Thank you each and every one of you who messaged, shared, called, came to look in gutters, gave advice, support and comfort. Chase is back home, and lying at my feet, after a dramatic search and rescue. My life and heart can return to normal.
For those of you interested, here is the long and boring detail of what happened. I now know that it can happen to anyone, with any type of cat, even a fat, 8 year old, layabout, Big Lubowski personality. Brenton went to call Chassie in (on Tuesday evening), as he does every evening at about 7. I had left 10 minutes before to go to the Alexander Bar to watch the CityVarsity 3rd year final work. I got home at about 9pm to find a frantic Big Friendly on the stoep and no sign of Chassie. At first we thought that he might have climbed up into the engine or bumper of my car and driven with me to the theatre. Our worst and most paranoid fear. The one we visualised endlessly, the whole of Tuesday night and Wednesday morning.
All the obvious things were done. Vets, animal shelters and groups were called, emailed, and face booked. Posters were put up and flyers made. Big Friendly did the rounds, looking for a body. At 5pm yesterday we took our flyers and started going door to door in the neighbourhood, and our neighbours were sweet, and concerned and attentive. Some people felt sure they had seen him. Our last stretch of the search took us to the street behind and parallel to our one (we share an alley between us). People there told us there were lots of cats in the area. I saw a few in an alleyway and kssed to them. They perked up alertly. And then we heard meowing from across the road. It was clearly Chassie’s voice. It took a while to identify that he was hiding in a gap between two sections of a roof, and he was terrified, but, clearly, recognised our voices. I waited with him and spoke to him while Big Friendly walked home to fetch our long step ladder and the cat box (genius idea) and then there we were, hoisting our ladder onto a stranger’s house and coaxing Chassie into the cat box.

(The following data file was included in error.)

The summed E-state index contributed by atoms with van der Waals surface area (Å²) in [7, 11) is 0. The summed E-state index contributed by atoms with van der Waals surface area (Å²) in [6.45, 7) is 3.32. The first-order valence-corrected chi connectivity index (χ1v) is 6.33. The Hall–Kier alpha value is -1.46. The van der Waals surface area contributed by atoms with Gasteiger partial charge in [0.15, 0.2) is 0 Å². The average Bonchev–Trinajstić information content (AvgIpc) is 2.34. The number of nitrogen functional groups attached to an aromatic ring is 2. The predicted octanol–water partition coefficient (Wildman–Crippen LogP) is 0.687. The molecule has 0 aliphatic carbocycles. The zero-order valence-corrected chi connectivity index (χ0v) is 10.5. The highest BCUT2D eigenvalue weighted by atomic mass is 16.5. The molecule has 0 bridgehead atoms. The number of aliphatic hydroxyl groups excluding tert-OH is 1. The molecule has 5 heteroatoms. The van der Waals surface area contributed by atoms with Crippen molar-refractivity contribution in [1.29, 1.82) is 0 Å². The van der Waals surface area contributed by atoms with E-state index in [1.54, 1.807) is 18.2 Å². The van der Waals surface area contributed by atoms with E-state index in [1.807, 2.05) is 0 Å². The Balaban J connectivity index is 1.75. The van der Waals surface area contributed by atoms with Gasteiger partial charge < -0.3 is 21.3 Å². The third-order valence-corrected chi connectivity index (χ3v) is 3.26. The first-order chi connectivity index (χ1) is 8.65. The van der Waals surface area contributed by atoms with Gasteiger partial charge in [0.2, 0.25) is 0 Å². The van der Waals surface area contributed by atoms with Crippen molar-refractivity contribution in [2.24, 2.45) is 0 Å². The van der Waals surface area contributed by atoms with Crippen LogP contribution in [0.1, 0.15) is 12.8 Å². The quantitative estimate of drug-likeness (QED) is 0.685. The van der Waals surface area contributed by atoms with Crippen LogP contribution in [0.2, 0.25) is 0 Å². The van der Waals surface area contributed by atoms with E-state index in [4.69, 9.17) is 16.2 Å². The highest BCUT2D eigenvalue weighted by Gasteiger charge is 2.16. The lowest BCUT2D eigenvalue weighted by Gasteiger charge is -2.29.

He was dirty, ravenous and terribly needy. I hope he has learned his lesson. We tried to read him the riot act but he just started purring, and hasn’t stopped since.
I have a lot to be grateful for, starting with his return. But then there are friends, family, animal lovers, neighbours, organisations and total strangers who helped. Thank you. Chassie is home (and may never be allowed out again).